Today, 15th January, is apparently Blue Monday , due to a mixture of bad weather, debt, time since Christmas, time since failing in our new year’s resolutions, motivational levels, and the feeling of a need to take action.
Midwinter can obviously cause a slump in mood and there are some who suffer from Seasonal Affective Disorder (SAD). But it’s important to acknowledge that, despite the PR over this particular date, depression can strike on any day, at any time of year. Depression does not discriminate – it can strike anywhere, anytime, anyone.
And it can be made worse when superficial marketing campaigns suggest it is OK to feel depressed on specific days – with the implication being “cheer up”, the rest of the time. To emphasise this, the mental health charity Mind has set up the #BlueAnyDay hashtag. Meanwhile, the Samaritans advise: “Forget ‘Blue Monday’ and instead join Samaritans for ‘Brew Monday’.”
Here are some other ways to help combat the winter blues……
Start walking regularly. It can help lift your mood and reduce anxiety. Exercise is scientifically proven to boost endorphins. It’s a low impact cardiovascular exercise. Just remember walk at your own pace, and be kind to yourself, if you have not exercised for a while start of with gentle short walks and slowly build up your distance.
Spend some time outdoors, in green places. Reconnect with nature and with the cycle of the seasons and incorporate it in with your new walking regime.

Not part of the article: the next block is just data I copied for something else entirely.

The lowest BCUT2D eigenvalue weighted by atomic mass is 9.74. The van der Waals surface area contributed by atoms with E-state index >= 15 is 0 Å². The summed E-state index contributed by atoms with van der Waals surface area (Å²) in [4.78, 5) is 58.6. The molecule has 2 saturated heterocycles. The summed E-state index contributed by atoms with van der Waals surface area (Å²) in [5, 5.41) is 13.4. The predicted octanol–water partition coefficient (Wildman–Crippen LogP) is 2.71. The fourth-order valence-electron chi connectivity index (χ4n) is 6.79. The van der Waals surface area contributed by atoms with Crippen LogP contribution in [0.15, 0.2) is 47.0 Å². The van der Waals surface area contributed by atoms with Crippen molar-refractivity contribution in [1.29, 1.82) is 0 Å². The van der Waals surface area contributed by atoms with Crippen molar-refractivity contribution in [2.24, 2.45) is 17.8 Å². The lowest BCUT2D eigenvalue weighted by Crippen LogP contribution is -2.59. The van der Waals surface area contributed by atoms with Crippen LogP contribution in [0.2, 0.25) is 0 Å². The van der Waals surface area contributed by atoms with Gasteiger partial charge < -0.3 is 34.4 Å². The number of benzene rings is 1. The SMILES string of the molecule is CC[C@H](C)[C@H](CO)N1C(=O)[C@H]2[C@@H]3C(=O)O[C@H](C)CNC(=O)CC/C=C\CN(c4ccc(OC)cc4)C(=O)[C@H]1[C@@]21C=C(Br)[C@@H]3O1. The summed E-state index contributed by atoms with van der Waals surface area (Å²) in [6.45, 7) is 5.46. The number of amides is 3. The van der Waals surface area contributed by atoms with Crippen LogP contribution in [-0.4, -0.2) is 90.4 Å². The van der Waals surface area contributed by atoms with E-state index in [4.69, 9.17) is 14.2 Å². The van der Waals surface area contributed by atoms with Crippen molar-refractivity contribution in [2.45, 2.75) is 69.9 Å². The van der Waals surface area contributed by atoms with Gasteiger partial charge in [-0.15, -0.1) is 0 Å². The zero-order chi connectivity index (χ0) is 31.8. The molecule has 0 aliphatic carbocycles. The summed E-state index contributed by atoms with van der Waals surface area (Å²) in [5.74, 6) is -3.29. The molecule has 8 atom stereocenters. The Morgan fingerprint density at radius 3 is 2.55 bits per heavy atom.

Headspace mobile app :(download free)
Clear your mind for the day ahead or unwind in the evening with these 10-minute guided meditations. This popular mindfulness app has five million users and many studies have shown meditation has health and wellbeing benefits, including better sleep, improved relationships, sharper focus and less stress. Visit headspace.com
Adult colouring books:
Get busy with some grown-up colouring. These books are an increasingly popular way to de-stress and lose yourself in a creative, mindful activity. In fact, a poll by Crafter’s Companion showed that colouring can improve a person’s wellbeing by around 25%.
Research showed that doing five small things for other people in one day had a major impact on people’s happiness and, in some cases, the positive effects lasted as long as six weeks.
“Make a cup of tea for a colleague under pressure, call a friend who’s having a tough time or give up your seat on the bus. Even smiling at someone and acknowledging them can make that person feel seen, and it’ll make you feel good, too,”
Social media (or at least ration it):
If you’re feeling down, smug posts can make you feel worse.
We tend to ‘compare-up’ rather than down so it’s no wonder that scrolling through our news feed can make us feel unsuccessful, unattractive and low. But we know that we ourselves portray our ‘best bits’ online, so appreciate that everyone else is showing an edited version of themselves, too.”
But if it’s getting to you, unfollow!
If Plan A didnt work....... The Alphabet has 25 more letter
Good Luck......... :)